DENVER — A group of leaders from teacher preparation programs shared their thoughts on an integrated technology model that's taking the place of ed tech classes at some colleges.

Mary Lou Fulton Teachers College at Arizona State University used to have a stand-alone ed tech class for undergraduates, but did away with it in 2012 in favor of infusing technology training into every methods course, leaders shared in a session at ISTE's annual conference on June 27. Arizona State's move to a more integrated model reflects its philosophy about education technology: Teachers should be incorporating it into regular academic classes.

"We really believe that now we are practicing what we teach with technology," said LeeAnn Lindsey, technology infusion and professional development coordinator for Mary Lou Fulton Teachers College. 

Two full-time staff members and a quarter-time employee work with faculty members to help them get up to speed on how they can infuse technology into the subjects they teach. As they see teachers model this approach, teacher candidates can then start their own integration work and apply it when they do student teaching in schools.

Meanwhile, Indiana University Bloomington's School of Education used to have an integrated ed tech training model for undergraduates, but has since switched to a stand-alone ed tech class. Anne Ottenbreit-Leftwich, an associate professor at Indiana University Bloomington, has taught in both models and said the technology-integrated approach was great — except there wasn't as much time to focus on technology integration when she had to cover teaching methods for a particular subject.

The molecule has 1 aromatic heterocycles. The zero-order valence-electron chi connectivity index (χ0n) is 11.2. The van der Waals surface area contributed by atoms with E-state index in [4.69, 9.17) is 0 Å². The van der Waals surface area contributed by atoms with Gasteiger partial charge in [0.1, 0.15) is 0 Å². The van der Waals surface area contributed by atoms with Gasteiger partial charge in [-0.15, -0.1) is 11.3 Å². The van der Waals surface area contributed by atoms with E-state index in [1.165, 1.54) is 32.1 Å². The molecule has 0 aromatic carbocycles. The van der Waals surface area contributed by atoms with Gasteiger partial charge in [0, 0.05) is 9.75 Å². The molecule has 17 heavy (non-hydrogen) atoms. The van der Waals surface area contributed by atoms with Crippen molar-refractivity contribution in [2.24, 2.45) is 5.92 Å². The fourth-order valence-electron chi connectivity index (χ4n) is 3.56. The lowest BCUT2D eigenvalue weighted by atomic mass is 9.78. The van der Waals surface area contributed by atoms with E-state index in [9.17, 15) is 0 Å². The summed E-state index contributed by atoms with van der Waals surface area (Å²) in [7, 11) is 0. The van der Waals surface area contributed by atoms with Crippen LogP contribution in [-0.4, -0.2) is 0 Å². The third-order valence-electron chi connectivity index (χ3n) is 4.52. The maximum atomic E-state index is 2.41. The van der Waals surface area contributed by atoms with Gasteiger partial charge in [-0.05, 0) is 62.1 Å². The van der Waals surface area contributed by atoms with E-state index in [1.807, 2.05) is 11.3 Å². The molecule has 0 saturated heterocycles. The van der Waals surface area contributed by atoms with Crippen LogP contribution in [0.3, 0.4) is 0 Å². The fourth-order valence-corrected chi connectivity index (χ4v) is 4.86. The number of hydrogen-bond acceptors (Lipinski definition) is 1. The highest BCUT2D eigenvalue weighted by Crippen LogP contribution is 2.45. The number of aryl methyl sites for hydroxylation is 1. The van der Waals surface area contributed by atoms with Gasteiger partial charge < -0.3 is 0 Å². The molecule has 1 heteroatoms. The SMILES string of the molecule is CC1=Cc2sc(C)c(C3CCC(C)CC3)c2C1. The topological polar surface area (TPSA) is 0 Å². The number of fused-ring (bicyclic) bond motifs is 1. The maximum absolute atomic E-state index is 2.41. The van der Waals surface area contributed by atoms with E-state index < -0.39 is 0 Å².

That said, associate professor Teresa Foulger from Arizona State sees an advantage on the integration side because students have more opportunities throughout their teacher preparation to practice integrating technology into lesson plans. The U.S. Education Department favors the integrated technology approach in its 2016 National Education Technology Plan, which calls for teacher preparation programs to model this type of integrated instruction as well as teach it to their students in every course.